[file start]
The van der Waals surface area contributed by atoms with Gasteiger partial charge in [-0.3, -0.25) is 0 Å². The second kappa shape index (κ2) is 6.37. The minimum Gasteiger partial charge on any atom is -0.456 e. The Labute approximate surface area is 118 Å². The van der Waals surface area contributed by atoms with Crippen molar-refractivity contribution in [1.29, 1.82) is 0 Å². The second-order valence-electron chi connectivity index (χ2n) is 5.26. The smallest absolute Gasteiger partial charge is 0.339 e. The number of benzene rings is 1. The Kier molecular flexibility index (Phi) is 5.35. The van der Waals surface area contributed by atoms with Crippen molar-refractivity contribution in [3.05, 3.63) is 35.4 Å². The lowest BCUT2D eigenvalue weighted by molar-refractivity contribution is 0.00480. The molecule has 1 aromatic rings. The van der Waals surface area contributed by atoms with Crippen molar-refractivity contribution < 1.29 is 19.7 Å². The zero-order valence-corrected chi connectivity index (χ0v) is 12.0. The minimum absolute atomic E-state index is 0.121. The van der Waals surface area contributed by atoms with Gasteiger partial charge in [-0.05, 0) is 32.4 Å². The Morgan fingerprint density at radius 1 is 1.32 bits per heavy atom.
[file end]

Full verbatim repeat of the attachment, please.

The van der Waals surface area contributed by atoms with Gasteiger partial charge in [-0.3, -0.25) is 0 Å². The second kappa shape index (κ2) is 6.37. The minimum Gasteiger partial charge on any atom is -0.456 e. The Labute approximate surface area is 118 Å². The van der Waals surface area contributed by atoms with Crippen molar-refractivity contribution in [1.29, 1.82) is 0 Å². The second-order valence-electron chi connectivity index (χ2n) is 5.26. The smallest absolute Gasteiger partial charge is 0.339 e. The number of benzene rings is 1. The Kier molecular flexibility index (Phi) is 5.35. The van der Waals surface area contributed by atoms with Crippen molar-refractivity contribution in [3.05, 3.63) is 35.4 Å². The lowest BCUT2D eigenvalue weighted by molar-refractivity contribution is 0.00480. The molecule has 1 aromatic rings. The van der Waals surface area contributed by atoms with Crippen molar-refractivity contribution < 1.29 is 19.7 Å². The zero-order valence-corrected chi connectivity index (χ0v) is 12.0. The minimum absolute atomic E-state index is 0.121. The van der Waals surface area contributed by atoms with Gasteiger partial charge in [-0.05, 0) is 32.4 Å². The Morgan fingerprint density at radius 1 is 1.32 bits per heavy atom.